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1 It is not true as Adam says that “the nature of numbers cannot be fully seen except in their connection with the Good.” Plato never says that and never really meant it, though he might possibly have affirmed it on a challenge. Numbers are typical abstractions and educate the mind for the apprehension of abstractions if studied in their nature, in themselves, and not in the concrete form of five apples. There is no common sense nor natural connection between numbers and the good, except the point made in the Timaeus 53 B, and which is not relevant here, that God used numbers and forms to make a cosmos out of a chaos.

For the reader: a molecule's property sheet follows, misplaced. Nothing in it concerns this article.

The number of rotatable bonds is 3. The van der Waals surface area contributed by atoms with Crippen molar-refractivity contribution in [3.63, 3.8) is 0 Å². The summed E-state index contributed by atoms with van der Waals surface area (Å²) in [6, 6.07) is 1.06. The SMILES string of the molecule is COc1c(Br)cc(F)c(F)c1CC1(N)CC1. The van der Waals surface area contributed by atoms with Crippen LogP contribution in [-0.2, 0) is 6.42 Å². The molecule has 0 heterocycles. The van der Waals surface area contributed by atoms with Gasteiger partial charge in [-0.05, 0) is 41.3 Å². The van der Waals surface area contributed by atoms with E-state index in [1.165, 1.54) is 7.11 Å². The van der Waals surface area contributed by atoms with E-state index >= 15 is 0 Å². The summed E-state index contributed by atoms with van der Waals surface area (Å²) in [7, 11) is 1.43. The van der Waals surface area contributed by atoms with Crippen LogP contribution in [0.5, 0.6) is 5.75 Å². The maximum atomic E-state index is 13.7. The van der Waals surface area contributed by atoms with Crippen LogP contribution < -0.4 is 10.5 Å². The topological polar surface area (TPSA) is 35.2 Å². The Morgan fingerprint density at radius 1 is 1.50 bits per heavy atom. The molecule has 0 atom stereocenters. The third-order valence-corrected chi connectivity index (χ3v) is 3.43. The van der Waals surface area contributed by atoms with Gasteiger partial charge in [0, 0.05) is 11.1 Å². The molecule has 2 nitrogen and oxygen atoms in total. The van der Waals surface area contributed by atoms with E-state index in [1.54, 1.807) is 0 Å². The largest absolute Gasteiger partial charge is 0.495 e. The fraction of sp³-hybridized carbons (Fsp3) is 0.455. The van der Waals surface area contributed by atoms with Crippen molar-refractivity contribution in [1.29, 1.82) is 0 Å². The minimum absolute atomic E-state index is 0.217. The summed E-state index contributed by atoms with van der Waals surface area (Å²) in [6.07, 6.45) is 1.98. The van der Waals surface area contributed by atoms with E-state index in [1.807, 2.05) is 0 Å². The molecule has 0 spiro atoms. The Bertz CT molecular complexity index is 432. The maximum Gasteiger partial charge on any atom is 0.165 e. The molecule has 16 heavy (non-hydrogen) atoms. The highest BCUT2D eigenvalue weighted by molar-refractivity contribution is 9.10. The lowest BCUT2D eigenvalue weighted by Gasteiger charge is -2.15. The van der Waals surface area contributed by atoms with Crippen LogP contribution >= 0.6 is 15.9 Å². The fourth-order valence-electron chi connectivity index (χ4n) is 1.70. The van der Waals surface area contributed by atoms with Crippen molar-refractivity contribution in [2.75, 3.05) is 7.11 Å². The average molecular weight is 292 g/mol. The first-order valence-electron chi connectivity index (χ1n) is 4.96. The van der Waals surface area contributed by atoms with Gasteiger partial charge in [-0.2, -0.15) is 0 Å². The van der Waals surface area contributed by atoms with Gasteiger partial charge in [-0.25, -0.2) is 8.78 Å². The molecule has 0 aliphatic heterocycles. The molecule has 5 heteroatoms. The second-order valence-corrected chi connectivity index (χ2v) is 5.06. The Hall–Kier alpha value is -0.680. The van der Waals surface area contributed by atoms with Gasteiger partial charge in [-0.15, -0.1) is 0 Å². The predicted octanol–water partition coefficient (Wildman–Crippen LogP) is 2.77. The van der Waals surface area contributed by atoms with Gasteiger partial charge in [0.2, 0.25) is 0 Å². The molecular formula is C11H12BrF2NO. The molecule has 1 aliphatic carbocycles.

2 Instead of remarking on Plato's scorn for the realities of experience we should note that he is marking the distinctive quality of the mind of the Greeks in contrast with the Egyptians and orientals from whom they learned and the Romans whom they taught. Cf. 525 Dκαπηλεύειν, and Horace, Ars Poetica 323-332, Cic.Tusc. i. 2. 5. Per contraXen. Mem. iv. 7, and Libby, Introduction to History of Science, p. 49: “In this the writer did not aim at the mental discipline of the students, but sought to confine himself to what is easiest and most useful in calculation, ‘such as men constantly require in cases of inheritance, legacies, partition, law-suits, and trade, and in all their dealings with one another, or where the measuring of lands, the digging of canals, geometrical computation, and other objects of various sorts and kinds are concerned.’”
3 Cf. on 521 D, p. 147, note e.
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